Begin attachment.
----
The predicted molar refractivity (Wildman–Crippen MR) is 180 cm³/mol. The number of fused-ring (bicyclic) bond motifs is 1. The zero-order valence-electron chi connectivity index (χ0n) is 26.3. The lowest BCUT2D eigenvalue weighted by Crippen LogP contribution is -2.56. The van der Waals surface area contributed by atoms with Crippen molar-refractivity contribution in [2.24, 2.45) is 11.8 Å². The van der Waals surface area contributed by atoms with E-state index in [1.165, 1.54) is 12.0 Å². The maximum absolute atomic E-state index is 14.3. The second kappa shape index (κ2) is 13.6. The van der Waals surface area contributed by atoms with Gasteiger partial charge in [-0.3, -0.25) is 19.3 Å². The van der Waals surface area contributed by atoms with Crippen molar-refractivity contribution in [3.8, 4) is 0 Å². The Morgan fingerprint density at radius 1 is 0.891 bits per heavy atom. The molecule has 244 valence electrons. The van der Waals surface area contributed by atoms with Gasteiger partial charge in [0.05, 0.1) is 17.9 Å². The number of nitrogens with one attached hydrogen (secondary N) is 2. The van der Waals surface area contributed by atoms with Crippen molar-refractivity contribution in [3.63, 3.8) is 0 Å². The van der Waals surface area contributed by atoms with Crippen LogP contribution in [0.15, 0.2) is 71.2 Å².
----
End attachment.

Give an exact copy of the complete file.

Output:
The predicted molar refractivity (Wildman–Crippen MR) is 180 cm³/mol. The number of fused-ring (bicyclic) bond motifs is 1. The zero-order valence-electron chi connectivity index (χ0n) is 26.3. The lowest BCUT2D eigenvalue weighted by Crippen LogP contribution is -2.56. The van der Waals surface area contributed by atoms with Crippen molar-refractivity contribution in [2.24, 2.45) is 11.8 Å². The van der Waals surface area contributed by atoms with E-state index in [1.165, 1.54) is 12.0 Å². The maximum absolute atomic E-state index is 14.3. The second kappa shape index (κ2) is 13.6. The van der Waals surface area contributed by atoms with Gasteiger partial charge in [-0.3, -0.25) is 19.3 Å². The van der Waals surface area contributed by atoms with Crippen molar-refractivity contribution in [3.8, 4) is 0 Å². The Morgan fingerprint density at radius 1 is 0.891 bits per heavy atom. The molecule has 244 valence electrons. The van der Waals surface area contributed by atoms with Gasteiger partial charge in [0.05, 0.1) is 17.9 Å². The number of nitrogens with one attached hydrogen (secondary N) is 2. The van der Waals surface area contributed by atoms with Crippen molar-refractivity contribution in [3.63, 3.8) is 0 Å². The van der Waals surface area contributed by atoms with Crippen LogP contribution in [0.15, 0.2) is 71.2 Å².